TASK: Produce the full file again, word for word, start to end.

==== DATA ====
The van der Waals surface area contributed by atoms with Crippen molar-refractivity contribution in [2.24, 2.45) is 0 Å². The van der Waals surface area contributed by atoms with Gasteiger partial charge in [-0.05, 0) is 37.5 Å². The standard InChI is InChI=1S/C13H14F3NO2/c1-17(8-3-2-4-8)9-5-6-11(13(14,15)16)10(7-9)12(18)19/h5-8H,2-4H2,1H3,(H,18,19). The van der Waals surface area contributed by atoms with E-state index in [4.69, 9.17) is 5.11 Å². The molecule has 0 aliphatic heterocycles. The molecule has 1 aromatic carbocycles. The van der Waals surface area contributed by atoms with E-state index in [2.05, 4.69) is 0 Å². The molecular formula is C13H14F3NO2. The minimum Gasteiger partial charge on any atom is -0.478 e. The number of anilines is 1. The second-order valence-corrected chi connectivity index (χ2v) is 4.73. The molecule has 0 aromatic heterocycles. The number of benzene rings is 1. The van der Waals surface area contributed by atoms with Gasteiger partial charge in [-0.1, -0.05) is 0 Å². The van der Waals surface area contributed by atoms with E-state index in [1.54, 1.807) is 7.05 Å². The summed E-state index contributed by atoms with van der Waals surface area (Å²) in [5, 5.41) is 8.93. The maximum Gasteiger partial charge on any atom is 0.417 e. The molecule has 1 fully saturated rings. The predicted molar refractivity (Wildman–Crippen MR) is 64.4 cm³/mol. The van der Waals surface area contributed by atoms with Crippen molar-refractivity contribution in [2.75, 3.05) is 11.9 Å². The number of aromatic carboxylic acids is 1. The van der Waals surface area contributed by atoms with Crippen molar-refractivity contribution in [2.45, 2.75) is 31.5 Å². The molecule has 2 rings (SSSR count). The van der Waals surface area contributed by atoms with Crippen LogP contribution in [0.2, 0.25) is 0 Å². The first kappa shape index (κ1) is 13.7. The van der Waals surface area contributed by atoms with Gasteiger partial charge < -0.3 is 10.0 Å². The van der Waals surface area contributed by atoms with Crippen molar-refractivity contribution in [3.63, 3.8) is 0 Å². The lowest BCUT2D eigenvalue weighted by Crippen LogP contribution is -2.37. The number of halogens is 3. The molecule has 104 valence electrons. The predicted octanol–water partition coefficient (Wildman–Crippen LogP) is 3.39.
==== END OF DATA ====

The van der Waals surface area contributed by atoms with Crippen molar-refractivity contribution in [2.24, 2.45) is 0 Å². The van der Waals surface area contributed by atoms with Gasteiger partial charge in [-0.05, 0) is 37.5 Å². The standard InChI is InChI=1S/C13H14F3NO2/c1-17(8-3-2-4-8)9-5-6-11(13(14,15)16)10(7-9)12(18)19/h5-8H,2-4H2,1H3,(H,18,19). The van der Waals surface area contributed by atoms with E-state index in [4.69, 9.17) is 5.11 Å². The molecule has 0 aliphatic heterocycles. The molecule has 1 aromatic carbocycles. The van der Waals surface area contributed by atoms with E-state index in [2.05, 4.69) is 0 Å². The molecular formula is C13H14F3NO2. The minimum Gasteiger partial charge on any atom is -0.478 e. The number of anilines is 1. The second-order valence-corrected chi connectivity index (χ2v) is 4.73. The molecule has 0 aromatic heterocycles. The number of benzene rings is 1. The van der Waals surface area contributed by atoms with Gasteiger partial charge in [-0.1, -0.05) is 0 Å². The van der Waals surface area contributed by atoms with E-state index in [1.54, 1.807) is 7.05 Å². The summed E-state index contributed by atoms with van der Waals surface area (Å²) in [5, 5.41) is 8.93. The maximum Gasteiger partial charge on any atom is 0.417 e. The molecule has 1 fully saturated rings. The predicted molar refractivity (Wildman–Crippen MR) is 64.4 cm³/mol. The van der Waals surface area contributed by atoms with Crippen molar-refractivity contribution in [2.75, 3.05) is 11.9 Å². The number of aromatic carboxylic acids is 1. The van der Waals surface area contributed by atoms with Crippen molar-refractivity contribution in [2.45, 2.75) is 31.5 Å². The molecule has 2 rings (SSSR count). The van der Waals surface area contributed by atoms with Crippen LogP contribution in [0.2, 0.25) is 0 Å². The first kappa shape index (κ1) is 13.7. The van der Waals surface area contributed by atoms with Gasteiger partial charge < -0.3 is 10.0 Å². The van der Waals surface area contributed by atoms with Crippen molar-refractivity contribution in [3.63, 3.8) is 0 Å². The lowest BCUT2D eigenvalue weighted by Crippen LogP contribution is -2.37. The number of halogens is 3. The molecule has 104 valence electrons. The predicted octanol–water partition coefficient (Wildman–Crippen LogP) is 3.39.